int x;

    //implementing the interface...
    public int compareTo(Class1 c1) {
        //nice implementation of compareTo
        return (this.x > c1.x)? 1 : (this.x < c1.x) ? 0 : -1;
    }
}

class Class2 {
    int x;
}

public class Sorter<T extends Comparable<T>> {

    public static void insertionSort(T[] array) {
        //good implementation of insertion sort goes here...
        //just to prove that you can use the methods of the Comparable interface...
        array[0].compareTo(array[1]);
    }

    public static void main(String[] args) {
        Class1[] arrC1 = new Class1[5];
        Class2[] arrC2 = new Class2[5];
        //fill the arrays...
        insertionSort(arrC1); //good!
        insertionSort(arrC2); //compiler error!
    }
}
3

This is a save method which excepts parameter T and boolean type where T must be upper bounded by ABC Class. ABC class or any subclass will be accepted.

3
  • 1
    think you meant 'expects' – killjoy Nov 5 '15 at 1:15
  • This seems the most succinct answer, but to complete it more, the save method also returns Type T, that's why the T before the method name. Pretty obvious, but not at first glance and not after reading first few answers. Seemed like the method declaration was sprinkled with Ts resulting in some alien code. – killjoy Nov 5 '15 at 1:25
  • "ABC" class also works. That's what I was looking for. Thanks – Dish Aug 14 '17 at 9:30
3

This is called generics in Java.

Official explanation:

In a nutshell, generics enable types (classes and interfaces) to be parameters when defining classes, interfaces and methods. Much like the more familiar formal parameters used in method declarations, type parameters provide a way for you to re-use the same code with different inputs. The difference is that the inputs to formal parameters are values, while the inputs to type parameters are types.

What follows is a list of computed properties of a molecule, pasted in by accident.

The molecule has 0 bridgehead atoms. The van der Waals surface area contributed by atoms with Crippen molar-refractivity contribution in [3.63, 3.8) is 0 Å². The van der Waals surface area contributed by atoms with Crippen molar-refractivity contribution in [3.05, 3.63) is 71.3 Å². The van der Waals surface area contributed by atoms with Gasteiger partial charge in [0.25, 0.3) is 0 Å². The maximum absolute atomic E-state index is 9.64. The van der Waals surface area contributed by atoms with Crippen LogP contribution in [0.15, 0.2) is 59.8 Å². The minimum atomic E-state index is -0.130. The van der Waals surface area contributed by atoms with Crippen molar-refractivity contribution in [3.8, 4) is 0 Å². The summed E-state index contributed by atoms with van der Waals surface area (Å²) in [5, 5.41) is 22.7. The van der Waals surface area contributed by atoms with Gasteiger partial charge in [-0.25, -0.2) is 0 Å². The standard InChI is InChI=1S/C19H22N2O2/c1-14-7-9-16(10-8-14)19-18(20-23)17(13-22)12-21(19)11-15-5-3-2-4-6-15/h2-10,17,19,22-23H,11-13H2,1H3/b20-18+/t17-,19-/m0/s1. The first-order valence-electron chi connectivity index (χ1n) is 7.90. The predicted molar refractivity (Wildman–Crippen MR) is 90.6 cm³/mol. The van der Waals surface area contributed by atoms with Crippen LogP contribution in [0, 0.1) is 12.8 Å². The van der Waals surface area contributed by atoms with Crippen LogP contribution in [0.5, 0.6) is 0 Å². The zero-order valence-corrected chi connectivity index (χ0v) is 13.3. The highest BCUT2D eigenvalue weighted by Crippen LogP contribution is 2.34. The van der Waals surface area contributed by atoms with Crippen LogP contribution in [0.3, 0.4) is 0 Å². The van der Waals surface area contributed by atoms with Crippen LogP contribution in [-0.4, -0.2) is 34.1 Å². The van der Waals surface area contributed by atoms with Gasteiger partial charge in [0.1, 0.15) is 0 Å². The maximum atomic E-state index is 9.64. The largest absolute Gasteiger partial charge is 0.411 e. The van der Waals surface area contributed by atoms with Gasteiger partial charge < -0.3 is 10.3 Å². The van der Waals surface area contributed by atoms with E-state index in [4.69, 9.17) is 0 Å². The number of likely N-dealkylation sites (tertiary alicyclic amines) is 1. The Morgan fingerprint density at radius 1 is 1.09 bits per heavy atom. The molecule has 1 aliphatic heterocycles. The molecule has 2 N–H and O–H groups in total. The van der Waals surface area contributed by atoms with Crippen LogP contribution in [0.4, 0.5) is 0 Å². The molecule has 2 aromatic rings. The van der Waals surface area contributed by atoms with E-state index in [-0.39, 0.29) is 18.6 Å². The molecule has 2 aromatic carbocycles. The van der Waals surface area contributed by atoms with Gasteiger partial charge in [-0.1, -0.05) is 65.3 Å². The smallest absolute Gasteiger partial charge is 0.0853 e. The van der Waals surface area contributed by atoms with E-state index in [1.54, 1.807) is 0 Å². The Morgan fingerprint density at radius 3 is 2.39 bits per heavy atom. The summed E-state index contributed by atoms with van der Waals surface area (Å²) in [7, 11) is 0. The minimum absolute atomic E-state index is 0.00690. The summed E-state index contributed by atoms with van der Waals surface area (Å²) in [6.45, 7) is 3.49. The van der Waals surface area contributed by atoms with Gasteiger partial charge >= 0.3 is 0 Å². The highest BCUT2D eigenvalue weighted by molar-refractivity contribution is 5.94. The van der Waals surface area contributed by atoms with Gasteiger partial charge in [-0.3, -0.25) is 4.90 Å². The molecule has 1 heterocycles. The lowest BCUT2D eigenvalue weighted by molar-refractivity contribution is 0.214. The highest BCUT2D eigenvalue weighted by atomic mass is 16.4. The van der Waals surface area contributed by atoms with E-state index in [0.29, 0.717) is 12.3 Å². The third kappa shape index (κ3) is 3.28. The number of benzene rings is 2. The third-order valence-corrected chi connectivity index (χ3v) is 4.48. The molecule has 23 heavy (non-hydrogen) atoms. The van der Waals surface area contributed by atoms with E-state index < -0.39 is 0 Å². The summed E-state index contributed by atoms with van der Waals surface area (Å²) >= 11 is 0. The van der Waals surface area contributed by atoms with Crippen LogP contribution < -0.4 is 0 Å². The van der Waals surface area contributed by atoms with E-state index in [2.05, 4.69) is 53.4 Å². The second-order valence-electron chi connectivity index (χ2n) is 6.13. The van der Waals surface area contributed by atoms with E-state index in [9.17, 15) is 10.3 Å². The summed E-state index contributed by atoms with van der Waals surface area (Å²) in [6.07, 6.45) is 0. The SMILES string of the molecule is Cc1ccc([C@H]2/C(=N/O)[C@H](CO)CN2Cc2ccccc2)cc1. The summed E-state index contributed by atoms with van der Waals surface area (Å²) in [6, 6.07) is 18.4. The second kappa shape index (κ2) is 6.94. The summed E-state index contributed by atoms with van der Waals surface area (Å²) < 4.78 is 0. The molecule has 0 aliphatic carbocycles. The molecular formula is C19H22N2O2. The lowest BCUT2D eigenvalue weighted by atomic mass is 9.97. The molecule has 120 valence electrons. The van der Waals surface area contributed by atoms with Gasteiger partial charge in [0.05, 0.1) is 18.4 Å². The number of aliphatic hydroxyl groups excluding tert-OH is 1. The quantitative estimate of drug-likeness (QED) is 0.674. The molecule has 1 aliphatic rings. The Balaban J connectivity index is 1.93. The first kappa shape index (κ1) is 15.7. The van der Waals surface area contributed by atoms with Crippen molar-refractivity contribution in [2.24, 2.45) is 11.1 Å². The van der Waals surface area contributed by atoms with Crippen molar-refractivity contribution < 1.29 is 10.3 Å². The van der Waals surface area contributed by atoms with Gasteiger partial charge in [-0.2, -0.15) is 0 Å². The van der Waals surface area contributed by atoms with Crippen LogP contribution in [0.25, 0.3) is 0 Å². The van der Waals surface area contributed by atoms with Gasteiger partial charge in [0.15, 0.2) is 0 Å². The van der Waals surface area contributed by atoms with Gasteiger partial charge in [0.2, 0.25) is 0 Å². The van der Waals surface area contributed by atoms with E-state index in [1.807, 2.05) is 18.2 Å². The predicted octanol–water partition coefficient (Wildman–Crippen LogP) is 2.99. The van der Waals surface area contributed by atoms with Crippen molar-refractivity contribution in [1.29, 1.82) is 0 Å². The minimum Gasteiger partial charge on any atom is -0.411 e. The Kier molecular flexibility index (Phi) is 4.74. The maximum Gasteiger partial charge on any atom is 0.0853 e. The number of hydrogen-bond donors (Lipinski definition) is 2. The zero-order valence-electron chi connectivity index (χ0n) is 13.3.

Informally:

Strongly typed languages like Java cause more errors show up at compile time instead of runtime. This is a good thing. But it causes code duplication. To mitigate this generics was added to Java.

2

This are generics. Generics with Type Bounds!

See here for refernce

2
protected <T extends ABC> T save( T Acd, boolean en) {
    // ...
}

In this function, there are two places we should pay attention to

  • bounded type parameter: <T extends ABC>
  • returned-type: T

Based on those, I can answer your questions as following

What does it do?

save() is a generic method that returns a value of type T. T is a generic type, that is restricted to ABC. The scope of T is limited to save().

What is these type of method declarations called in Java?

IMO, the answer should be bounded type parameters, instead of generics. More about generics in Java, you can find here.

One more question I would like to add by myself: Why do we want such thing?

There may be times when you want to restrict the types that can be used as type arguments in a parameterized type. For example, a method that operates on numbers might only want to accept instances of Number or its subclasses. This is what bounded type parameters are for [1].

Your Answer

By clicking “Post Your Answer”, you agree to our terms of service, privacy policy and cookie policy

Not the answer you're looking for? Browse other questions tagged or ask your own question.